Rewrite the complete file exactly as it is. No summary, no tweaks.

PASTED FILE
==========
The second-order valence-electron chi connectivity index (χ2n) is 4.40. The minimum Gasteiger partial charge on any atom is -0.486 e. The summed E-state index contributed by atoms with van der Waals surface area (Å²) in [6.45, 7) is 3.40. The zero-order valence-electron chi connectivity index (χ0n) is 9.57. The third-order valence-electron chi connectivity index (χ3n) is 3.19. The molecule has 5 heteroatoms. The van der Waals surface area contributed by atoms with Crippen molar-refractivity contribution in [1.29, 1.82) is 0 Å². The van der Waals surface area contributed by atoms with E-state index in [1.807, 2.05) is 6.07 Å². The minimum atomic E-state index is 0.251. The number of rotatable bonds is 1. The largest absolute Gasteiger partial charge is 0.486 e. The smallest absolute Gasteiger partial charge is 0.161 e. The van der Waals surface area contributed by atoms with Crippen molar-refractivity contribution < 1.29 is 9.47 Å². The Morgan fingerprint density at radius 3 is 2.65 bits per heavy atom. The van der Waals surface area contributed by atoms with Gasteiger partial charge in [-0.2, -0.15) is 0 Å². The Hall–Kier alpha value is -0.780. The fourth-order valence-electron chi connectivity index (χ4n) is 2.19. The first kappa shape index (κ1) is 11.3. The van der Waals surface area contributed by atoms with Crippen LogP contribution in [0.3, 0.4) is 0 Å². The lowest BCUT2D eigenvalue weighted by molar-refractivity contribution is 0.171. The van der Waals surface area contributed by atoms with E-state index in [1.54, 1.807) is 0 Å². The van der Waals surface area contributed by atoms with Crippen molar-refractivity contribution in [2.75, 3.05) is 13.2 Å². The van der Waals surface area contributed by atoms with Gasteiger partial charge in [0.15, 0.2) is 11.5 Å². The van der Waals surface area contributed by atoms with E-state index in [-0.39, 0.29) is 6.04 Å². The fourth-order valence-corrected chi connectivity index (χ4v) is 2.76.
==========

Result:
The second-order valence-electron chi connectivity index (χ2n) is 4.40. The minimum Gasteiger partial charge on any atom is -0.486 e. The summed E-state index contributed by atoms with van der Waals surface area (Å²) in [6.45, 7) is 3.40. The zero-order valence-electron chi connectivity index (χ0n) is 9.57. The third-order valence-electron chi connectivity index (χ3n) is 3.19. The molecule has 5 heteroatoms. The van der Waals surface area contributed by atoms with Crippen molar-refractivity contribution in [1.29, 1.82) is 0 Å². The van der Waals surface area contributed by atoms with E-state index in [1.807, 2.05) is 6.07 Å². The minimum atomic E-state index is 0.251. The number of rotatable bonds is 1. The largest absolute Gasteiger partial charge is 0.486 e. The smallest absolute Gasteiger partial charge is 0.161 e. The van der Waals surface area contributed by atoms with Crippen molar-refractivity contribution < 1.29 is 9.47 Å². The Morgan fingerprint density at radius 3 is 2.65 bits per heavy atom. The van der Waals surface area contributed by atoms with Gasteiger partial charge in [-0.2, -0.15) is 0 Å². The Hall–Kier alpha value is -0.780. The fourth-order valence-electron chi connectivity index (χ4n) is 2.19. The first kappa shape index (κ1) is 11.3. The van der Waals surface area contributed by atoms with Crippen LogP contribution in [0.3, 0.4) is 0 Å². The lowest BCUT2D eigenvalue weighted by molar-refractivity contribution is 0.171. The van der Waals surface area contributed by atoms with E-state index in [1.54, 1.807) is 0 Å². The van der Waals surface area contributed by atoms with Crippen molar-refractivity contribution in [2.75, 3.05) is 13.2 Å². The van der Waals surface area contributed by atoms with Gasteiger partial charge in [0.15, 0.2) is 11.5 Å². The van der Waals surface area contributed by atoms with E-state index in [-0.39, 0.29) is 6.04 Å². The fourth-order valence-corrected chi connectivity index (χ4v) is 2.76.